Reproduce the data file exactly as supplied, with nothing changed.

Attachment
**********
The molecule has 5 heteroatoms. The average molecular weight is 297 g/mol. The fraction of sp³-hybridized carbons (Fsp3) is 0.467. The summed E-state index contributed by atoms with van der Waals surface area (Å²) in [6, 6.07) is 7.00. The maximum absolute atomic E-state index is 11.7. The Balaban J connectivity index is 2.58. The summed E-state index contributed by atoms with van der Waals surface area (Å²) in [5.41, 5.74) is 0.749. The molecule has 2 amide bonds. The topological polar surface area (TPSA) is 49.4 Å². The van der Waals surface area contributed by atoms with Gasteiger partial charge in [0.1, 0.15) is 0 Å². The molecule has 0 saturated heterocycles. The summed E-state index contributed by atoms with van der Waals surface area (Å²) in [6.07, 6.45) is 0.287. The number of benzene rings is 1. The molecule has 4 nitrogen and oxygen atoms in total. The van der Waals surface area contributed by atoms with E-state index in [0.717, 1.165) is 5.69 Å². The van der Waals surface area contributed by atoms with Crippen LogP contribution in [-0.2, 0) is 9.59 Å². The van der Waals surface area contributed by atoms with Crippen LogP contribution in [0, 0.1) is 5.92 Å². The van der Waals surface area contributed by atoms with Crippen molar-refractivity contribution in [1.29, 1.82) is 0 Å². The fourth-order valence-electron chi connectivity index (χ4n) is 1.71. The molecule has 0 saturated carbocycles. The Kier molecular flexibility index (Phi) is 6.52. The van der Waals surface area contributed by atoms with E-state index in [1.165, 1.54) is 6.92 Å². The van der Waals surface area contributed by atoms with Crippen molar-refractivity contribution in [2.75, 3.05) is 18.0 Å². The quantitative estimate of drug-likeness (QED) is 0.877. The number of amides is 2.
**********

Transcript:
The molecule has 5 heteroatoms. The average molecular weight is 297 g/mol. The fraction of sp³-hybridized carbons (Fsp3) is 0.467. The summed E-state index contributed by atoms with van der Waals surface area (Å²) in [6, 6.07) is 7.00. The maximum absolute atomic E-state index is 11.7. The Balaban J connectivity index is 2.58. The summed E-state index contributed by atoms with van der Waals surface area (Å²) in [5.41, 5.74) is 0.749. The molecule has 2 amide bonds. The topological polar surface area (TPSA) is 49.4 Å². The van der Waals surface area contributed by atoms with Gasteiger partial charge in [0.1, 0.15) is 0 Å². The molecule has 0 saturated heterocycles. The summed E-state index contributed by atoms with van der Waals surface area (Å²) in [6.07, 6.45) is 0.287. The number of benzene rings is 1. The molecule has 4 nitrogen and oxygen atoms in total. The van der Waals surface area contributed by atoms with E-state index in [0.717, 1.165) is 5.69 Å². The van der Waals surface area contributed by atoms with Crippen LogP contribution in [-0.2, 0) is 9.59 Å². The van der Waals surface area contributed by atoms with Crippen LogP contribution in [0, 0.1) is 5.92 Å². The van der Waals surface area contributed by atoms with Crippen molar-refractivity contribution in [1.29, 1.82) is 0 Å². The fourth-order valence-electron chi connectivity index (χ4n) is 1.71. The molecule has 0 saturated carbocycles. The Kier molecular flexibility index (Phi) is 6.52. The van der Waals surface area contributed by atoms with E-state index in [1.165, 1.54) is 6.92 Å². The van der Waals surface area contributed by atoms with Crippen molar-refractivity contribution in [2.75, 3.05) is 18.0 Å². The quantitative estimate of drug-likeness (QED) is 0.877. The number of amides is 2.